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Entry by Andrew Capulli, Fall 2011

Definition: Mechanotransduction

Mechanotransduction is the process of converting physical forces into intracellular biochemical responses. The rebirth of tissue engineering has made "mechanotransduction" a major buzzword in the field. Essentially, this term generally refers to the mechanical factors that influence cell behavior and differentiation.

Traditional biology and tissue engineering relied upon the influence of multiple growth factors and the chemical environment (ion concentration, pH, etc) of a cell to dictate the behavior and lineage of a cell. While these chemical factors are crucial to cell phenotype, just as important are the mechanical ques and environment a cell experiences. New-age tissue engineering focuses on both chemical and mechanical factors in the development of a cell. Stem cell based tissue therapies (the current state of research) attempt to differentiate pluripotent cells (such as embryonic stem cells or the less controversial mesenchymal stem cells found in bone marrow) by both adding known chemical factors such as cytokines and growth factors in addition to providing 'mechanically appropriate' environments for what types of tissue are being attempted. The stiffness of the extracellular matrix(material such as collagen that the cell attaches to) can strongly influence the lineage and behavior of a cell. Mesenchymal stem cells for example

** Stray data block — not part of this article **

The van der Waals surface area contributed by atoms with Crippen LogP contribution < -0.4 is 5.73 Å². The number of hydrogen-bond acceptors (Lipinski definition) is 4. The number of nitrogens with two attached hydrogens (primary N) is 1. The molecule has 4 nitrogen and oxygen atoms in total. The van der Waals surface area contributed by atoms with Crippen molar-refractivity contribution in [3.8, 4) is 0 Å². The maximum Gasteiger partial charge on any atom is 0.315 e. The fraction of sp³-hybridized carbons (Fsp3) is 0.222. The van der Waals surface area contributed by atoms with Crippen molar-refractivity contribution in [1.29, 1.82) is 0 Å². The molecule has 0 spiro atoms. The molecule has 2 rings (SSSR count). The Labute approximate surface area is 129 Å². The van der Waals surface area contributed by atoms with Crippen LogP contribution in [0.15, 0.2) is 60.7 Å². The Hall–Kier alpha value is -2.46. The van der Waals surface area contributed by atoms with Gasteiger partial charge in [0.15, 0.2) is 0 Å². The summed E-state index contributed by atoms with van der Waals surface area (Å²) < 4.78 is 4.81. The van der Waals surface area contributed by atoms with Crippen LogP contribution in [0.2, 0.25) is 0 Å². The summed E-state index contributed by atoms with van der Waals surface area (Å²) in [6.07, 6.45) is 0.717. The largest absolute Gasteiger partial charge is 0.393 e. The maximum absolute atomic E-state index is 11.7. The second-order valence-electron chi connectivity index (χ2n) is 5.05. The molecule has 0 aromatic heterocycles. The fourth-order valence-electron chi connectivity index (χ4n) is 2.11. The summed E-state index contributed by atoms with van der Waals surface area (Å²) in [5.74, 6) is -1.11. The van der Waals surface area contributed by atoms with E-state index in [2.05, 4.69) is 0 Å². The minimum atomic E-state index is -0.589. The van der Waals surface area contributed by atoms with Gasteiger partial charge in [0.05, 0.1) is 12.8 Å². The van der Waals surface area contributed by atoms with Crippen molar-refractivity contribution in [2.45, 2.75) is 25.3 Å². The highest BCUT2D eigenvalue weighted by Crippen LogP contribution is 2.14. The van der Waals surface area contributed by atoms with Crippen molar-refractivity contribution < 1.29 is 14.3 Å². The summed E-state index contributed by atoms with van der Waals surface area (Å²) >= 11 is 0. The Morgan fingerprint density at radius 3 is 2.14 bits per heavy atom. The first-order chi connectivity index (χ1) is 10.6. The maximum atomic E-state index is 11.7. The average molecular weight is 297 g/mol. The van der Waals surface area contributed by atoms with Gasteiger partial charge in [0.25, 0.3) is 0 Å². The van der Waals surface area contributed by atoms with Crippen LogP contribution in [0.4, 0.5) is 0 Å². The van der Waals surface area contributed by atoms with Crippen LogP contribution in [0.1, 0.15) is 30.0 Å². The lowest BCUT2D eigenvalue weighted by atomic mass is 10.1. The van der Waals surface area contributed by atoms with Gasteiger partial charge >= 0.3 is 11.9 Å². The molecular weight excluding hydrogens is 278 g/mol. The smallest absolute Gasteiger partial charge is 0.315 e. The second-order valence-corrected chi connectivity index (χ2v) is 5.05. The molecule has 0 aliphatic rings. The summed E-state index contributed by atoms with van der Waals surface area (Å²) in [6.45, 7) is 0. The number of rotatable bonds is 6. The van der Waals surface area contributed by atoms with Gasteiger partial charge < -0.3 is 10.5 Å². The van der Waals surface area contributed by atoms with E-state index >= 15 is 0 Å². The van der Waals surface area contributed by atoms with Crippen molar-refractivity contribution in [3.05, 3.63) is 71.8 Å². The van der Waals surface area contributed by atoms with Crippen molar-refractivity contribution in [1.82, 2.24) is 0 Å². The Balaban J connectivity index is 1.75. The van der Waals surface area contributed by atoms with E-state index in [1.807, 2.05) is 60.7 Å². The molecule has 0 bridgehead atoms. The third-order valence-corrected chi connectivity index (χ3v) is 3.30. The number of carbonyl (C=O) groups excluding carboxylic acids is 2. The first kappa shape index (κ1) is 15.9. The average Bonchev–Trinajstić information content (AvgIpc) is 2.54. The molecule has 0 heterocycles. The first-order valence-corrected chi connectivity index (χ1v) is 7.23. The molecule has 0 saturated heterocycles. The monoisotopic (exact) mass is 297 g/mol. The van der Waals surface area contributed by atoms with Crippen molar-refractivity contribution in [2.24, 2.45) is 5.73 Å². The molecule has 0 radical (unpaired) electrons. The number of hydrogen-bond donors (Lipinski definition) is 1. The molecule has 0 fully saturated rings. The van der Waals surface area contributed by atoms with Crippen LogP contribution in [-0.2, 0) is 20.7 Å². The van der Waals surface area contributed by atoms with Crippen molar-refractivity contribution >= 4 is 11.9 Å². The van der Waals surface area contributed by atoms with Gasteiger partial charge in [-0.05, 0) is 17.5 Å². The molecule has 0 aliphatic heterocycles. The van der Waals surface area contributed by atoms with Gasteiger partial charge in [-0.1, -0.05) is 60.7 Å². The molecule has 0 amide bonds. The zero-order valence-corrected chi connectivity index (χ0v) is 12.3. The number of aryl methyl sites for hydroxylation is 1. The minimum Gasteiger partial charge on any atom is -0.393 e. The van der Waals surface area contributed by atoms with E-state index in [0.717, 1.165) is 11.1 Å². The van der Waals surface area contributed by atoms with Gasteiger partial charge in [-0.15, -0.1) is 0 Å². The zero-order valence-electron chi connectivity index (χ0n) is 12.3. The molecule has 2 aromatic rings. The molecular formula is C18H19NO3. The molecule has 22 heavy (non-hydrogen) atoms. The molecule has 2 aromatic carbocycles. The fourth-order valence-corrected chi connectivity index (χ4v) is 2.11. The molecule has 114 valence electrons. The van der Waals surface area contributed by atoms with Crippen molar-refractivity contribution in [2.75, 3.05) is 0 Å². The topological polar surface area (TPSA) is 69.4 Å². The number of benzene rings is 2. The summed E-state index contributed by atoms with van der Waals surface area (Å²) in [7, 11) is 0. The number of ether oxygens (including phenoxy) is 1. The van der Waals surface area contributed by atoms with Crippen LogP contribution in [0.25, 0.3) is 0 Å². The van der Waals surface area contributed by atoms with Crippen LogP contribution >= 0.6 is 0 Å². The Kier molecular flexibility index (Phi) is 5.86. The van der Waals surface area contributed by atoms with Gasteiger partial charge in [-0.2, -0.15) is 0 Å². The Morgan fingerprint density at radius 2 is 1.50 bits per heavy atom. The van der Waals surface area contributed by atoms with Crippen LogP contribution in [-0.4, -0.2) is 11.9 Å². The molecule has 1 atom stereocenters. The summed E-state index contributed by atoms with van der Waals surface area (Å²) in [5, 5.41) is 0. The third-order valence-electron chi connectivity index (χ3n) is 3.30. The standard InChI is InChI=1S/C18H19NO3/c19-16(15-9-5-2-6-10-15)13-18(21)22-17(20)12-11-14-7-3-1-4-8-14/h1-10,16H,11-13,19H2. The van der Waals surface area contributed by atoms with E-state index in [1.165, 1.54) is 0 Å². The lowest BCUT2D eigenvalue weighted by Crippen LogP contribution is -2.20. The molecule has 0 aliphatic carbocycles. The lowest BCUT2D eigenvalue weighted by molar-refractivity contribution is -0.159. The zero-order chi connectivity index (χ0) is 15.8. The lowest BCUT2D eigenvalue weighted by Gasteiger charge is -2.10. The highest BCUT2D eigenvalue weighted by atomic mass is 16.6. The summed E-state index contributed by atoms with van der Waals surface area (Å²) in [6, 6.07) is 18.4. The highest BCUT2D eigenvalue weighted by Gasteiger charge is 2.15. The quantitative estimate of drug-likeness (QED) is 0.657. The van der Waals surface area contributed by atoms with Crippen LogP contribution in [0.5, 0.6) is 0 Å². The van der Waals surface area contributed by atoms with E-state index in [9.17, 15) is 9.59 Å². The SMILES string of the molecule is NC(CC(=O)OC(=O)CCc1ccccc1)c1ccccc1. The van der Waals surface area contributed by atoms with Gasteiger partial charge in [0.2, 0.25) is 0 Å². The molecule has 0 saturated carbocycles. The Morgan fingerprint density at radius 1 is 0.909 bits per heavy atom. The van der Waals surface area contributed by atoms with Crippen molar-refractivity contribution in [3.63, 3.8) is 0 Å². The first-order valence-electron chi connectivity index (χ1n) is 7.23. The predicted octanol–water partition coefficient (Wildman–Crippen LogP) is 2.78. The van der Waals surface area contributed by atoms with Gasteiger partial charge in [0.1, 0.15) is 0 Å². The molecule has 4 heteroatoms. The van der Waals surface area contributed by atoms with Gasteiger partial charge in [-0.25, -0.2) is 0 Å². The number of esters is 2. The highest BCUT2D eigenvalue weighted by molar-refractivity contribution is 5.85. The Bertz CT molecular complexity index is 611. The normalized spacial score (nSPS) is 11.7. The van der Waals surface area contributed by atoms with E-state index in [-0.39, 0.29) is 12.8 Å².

[1] "The Role of Mechanical Forces in Guiding Tissue Differentiation, Chapter 5" Tissue Engineering in Regenerative Medicine, Sean Sheehy and Kit Parker (Harvard SEAS).

[2] "Matrix Elasticity Directs Stem Cell Lineage Specification" Adam J. Engler, Dennis E. Discher (UPenn) link:

Keyword in References:

Evidence for an upper limit to mitotic spindle length

Multiscale approach to link red blood cell dynamics, shear viscosity, and ATP release

N. Wang, Z. Suo," Long-distance propagation of forces in a cell." Biochemical and Biophysical Research Communications 328, 1133-1138 (2005). Submitted for publication on 12 January 2005.Accepted for publication on 18 January 2005